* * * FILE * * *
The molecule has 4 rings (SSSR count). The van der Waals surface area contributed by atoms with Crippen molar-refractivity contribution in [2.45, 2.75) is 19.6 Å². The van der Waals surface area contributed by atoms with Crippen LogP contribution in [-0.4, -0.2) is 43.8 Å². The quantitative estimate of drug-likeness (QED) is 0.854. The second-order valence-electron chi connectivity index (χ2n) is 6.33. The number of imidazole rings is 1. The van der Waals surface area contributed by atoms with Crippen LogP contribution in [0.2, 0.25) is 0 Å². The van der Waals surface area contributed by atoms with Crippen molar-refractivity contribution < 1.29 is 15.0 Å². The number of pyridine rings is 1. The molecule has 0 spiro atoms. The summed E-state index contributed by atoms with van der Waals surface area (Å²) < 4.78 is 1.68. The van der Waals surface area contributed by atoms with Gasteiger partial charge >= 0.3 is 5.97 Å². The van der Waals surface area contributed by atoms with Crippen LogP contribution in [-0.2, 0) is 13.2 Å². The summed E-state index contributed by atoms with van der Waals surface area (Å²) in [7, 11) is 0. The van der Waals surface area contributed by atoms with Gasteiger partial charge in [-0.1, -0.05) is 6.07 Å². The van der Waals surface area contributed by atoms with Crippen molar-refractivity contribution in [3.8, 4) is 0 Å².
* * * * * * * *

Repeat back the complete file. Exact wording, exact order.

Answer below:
The molecule has 4 rings (SSSR count). The van der Waals surface area contributed by atoms with Crippen molar-refractivity contribution in [2.45, 2.75) is 19.6 Å². The van der Waals surface area contributed by atoms with Crippen LogP contribution in [-0.4, -0.2) is 43.8 Å². The quantitative estimate of drug-likeness (QED) is 0.854. The second-order valence-electron chi connectivity index (χ2n) is 6.33. The number of imidazole rings is 1. The van der Waals surface area contributed by atoms with Crippen LogP contribution in [0.2, 0.25) is 0 Å². The van der Waals surface area contributed by atoms with Crippen molar-refractivity contribution < 1.29 is 15.0 Å². The number of pyridine rings is 1. The molecule has 0 spiro atoms. The summed E-state index contributed by atoms with van der Waals surface area (Å²) < 4.78 is 1.68. The van der Waals surface area contributed by atoms with Gasteiger partial charge >= 0.3 is 5.97 Å². The van der Waals surface area contributed by atoms with Crippen LogP contribution in [-0.2, 0) is 13.2 Å². The summed E-state index contributed by atoms with van der Waals surface area (Å²) in [7, 11) is 0. The van der Waals surface area contributed by atoms with Gasteiger partial charge in [-0.1, -0.05) is 6.07 Å². The van der Waals surface area contributed by atoms with Crippen molar-refractivity contribution in [3.8, 4) is 0 Å².